Record: oai:ARNO:641703

AuteurM. Eisenga
TitelThe effect of different levels of personalization on ad effectiveness
BegeleiderH. Gungor
FaculteitFaculteit Economie en Bedrijfskunde
OpleidingFEB MSc Business Administration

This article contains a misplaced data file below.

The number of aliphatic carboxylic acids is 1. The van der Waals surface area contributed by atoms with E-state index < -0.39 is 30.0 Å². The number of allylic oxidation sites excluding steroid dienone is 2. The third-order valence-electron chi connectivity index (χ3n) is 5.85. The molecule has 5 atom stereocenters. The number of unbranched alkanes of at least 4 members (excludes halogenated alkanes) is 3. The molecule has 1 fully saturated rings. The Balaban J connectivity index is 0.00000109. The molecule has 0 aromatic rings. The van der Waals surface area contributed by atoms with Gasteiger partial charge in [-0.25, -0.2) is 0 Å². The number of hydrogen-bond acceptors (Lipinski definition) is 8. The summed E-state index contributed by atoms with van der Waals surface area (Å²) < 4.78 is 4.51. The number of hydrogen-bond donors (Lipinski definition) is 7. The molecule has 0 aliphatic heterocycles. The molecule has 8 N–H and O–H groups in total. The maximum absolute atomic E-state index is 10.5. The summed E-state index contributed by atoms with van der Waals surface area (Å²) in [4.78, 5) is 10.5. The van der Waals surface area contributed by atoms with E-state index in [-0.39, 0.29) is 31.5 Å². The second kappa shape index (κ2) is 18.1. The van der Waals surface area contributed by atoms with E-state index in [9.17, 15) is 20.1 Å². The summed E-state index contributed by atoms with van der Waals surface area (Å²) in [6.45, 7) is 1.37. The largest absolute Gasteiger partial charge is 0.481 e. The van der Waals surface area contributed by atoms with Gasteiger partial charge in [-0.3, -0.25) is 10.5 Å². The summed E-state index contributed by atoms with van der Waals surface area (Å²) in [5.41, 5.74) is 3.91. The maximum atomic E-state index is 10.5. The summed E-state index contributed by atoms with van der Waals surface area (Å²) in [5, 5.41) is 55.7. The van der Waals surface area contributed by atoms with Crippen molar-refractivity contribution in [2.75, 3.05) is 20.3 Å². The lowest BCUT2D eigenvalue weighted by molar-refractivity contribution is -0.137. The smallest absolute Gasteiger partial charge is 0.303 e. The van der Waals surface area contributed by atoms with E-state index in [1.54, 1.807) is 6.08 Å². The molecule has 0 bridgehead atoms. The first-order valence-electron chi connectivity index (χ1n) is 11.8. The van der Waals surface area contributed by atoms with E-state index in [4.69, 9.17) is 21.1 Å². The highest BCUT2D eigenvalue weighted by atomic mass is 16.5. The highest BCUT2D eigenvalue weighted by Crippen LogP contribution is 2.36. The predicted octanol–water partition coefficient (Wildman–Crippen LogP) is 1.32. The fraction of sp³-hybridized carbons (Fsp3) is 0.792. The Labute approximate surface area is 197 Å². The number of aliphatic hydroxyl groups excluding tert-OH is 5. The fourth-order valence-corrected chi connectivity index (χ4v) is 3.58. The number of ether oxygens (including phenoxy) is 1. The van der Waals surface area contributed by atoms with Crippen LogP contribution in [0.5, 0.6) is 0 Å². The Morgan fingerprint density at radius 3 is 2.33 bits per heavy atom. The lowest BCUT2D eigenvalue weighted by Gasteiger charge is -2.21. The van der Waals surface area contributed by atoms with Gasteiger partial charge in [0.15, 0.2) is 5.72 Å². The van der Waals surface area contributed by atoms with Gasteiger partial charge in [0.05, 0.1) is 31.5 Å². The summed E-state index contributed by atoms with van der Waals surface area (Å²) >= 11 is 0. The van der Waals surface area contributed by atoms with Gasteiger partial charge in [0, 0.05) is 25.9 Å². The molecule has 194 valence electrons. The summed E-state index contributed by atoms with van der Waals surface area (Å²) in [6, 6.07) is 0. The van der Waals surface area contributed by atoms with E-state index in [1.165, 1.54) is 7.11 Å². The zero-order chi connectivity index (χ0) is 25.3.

SamenvattingOnline advertising is booming. Due to the information overload, consumer empowerment and ad blocking software there is a pressing need to make advertising relevant again. The use of personalization as a marketing technique is seen as the future of advertising. However, still many brands lack knowledge in personalization and do not sufficiently succeed in its usage. Especially the lack of knowledge of the effects of privacy concerns may be a possible explanation for inadequate personalization efforts. Understanding what level of personalization is most effective in terms of consumer behaviour is crucial in order to design successful personalized advertisements. Besides privacy concerns, consumer behaviour also appears to depend on the type of device that is used to process an advertisement. Therefore, this study tested the effects of different levels of personalization of email advertisements on click-through and conversion, and the moderating effects of privacy concerns and type of device. In a field experiment 7200 participants were assigned to one of four personalization levels: non-personalized, slightly personalized, moderately personalized or highly personalized. First, it was investigated whether these four levels of personalization induced different consumer behaviour and whether the type of device on which the ad was exposed had an impact on the relationship between personalization and consumer behaviour. The results indicated that personalization is always more effective than non-personalization of ads. Furthermore, the two highest levels of personalization generated the most favourable outcomes compared to non-personalized and slightly personalized ads. The field experiment also showed that the type of device has an impact on the relationship between levels of personalization and ad effectiveness. Second, the moderating effect of privacy concerns was tested in an online experimental vignette study in which 153 participants were analysed. The results indicated that privacy concerns do moderate the relationship between levels of personalization and ad effectiveness.
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